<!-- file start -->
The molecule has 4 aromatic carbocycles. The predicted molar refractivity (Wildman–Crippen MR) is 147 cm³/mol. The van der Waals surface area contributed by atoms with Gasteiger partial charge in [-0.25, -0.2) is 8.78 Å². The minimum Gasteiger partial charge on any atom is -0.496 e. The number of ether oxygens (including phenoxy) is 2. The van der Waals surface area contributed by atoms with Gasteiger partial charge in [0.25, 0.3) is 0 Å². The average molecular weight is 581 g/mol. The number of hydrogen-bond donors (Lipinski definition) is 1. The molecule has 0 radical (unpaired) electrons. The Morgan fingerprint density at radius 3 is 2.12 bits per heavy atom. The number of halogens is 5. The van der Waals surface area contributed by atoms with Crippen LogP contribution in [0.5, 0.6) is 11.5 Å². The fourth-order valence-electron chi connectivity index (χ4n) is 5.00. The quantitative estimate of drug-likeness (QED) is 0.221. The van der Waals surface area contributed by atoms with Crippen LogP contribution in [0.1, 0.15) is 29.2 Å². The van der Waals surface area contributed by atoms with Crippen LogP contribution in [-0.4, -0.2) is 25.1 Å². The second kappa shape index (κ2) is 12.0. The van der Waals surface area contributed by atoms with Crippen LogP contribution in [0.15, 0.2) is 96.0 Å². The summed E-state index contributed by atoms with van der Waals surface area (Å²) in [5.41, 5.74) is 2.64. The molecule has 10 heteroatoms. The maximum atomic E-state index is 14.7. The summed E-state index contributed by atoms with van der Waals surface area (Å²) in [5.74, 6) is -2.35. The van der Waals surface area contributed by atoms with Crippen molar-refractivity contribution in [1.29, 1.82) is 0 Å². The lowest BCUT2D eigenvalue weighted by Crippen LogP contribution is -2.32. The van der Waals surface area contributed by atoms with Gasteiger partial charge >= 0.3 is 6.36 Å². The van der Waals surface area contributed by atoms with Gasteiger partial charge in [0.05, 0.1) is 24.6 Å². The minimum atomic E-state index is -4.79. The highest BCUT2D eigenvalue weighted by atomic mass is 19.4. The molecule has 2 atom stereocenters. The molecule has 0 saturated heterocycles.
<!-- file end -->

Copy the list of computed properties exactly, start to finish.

The molecule has 4 aromatic carbocycles. The predicted molar refractivity (Wildman–Crippen MR) is 147 cm³/mol. The van der Waals surface area contributed by atoms with Gasteiger partial charge in [-0.25, -0.2) is 8.78 Å². The minimum Gasteiger partial charge on any atom is -0.496 e. The number of ether oxygens (including phenoxy) is 2. The van der Waals surface area contributed by atoms with Gasteiger partial charge in [0.25, 0.3) is 0 Å². The average molecular weight is 581 g/mol. The number of hydrogen-bond donors (Lipinski definition) is 1. The molecule has 0 radical (unpaired) electrons. The Morgan fingerprint density at radius 3 is 2.12 bits per heavy atom. The number of halogens is 5. The van der Waals surface area contributed by atoms with Crippen LogP contribution in [0.5, 0.6) is 11.5 Å². The fourth-order valence-electron chi connectivity index (χ4n) is 5.00. The quantitative estimate of drug-likeness (QED) is 0.221. The van der Waals surface area contributed by atoms with Crippen LogP contribution in [0.1, 0.15) is 29.2 Å². The van der Waals surface area contributed by atoms with Crippen LogP contribution in [-0.4, -0.2) is 25.1 Å². The second kappa shape index (κ2) is 12.0. The van der Waals surface area contributed by atoms with Crippen LogP contribution in [0.15, 0.2) is 96.0 Å². The summed E-state index contributed by atoms with van der Waals surface area (Å²) in [5.41, 5.74) is 2.64. The molecule has 10 heteroatoms. The maximum atomic E-state index is 14.7. The summed E-state index contributed by atoms with van der Waals surface area (Å²) in [5.74, 6) is -2.35. The van der Waals surface area contributed by atoms with Crippen molar-refractivity contribution in [1.29, 1.82) is 0 Å². The lowest BCUT2D eigenvalue weighted by Crippen LogP contribution is -2.32. The van der Waals surface area contributed by atoms with Gasteiger partial charge >= 0.3 is 6.36 Å². The van der Waals surface area contributed by atoms with Gasteiger partial charge in [0.05, 0.1) is 24.6 Å². The minimum atomic E-state index is -4.79. The highest BCUT2D eigenvalue weighted by atomic mass is 19.4. The molecule has 2 atom stereocenters. The molecule has 0 saturated heterocycles.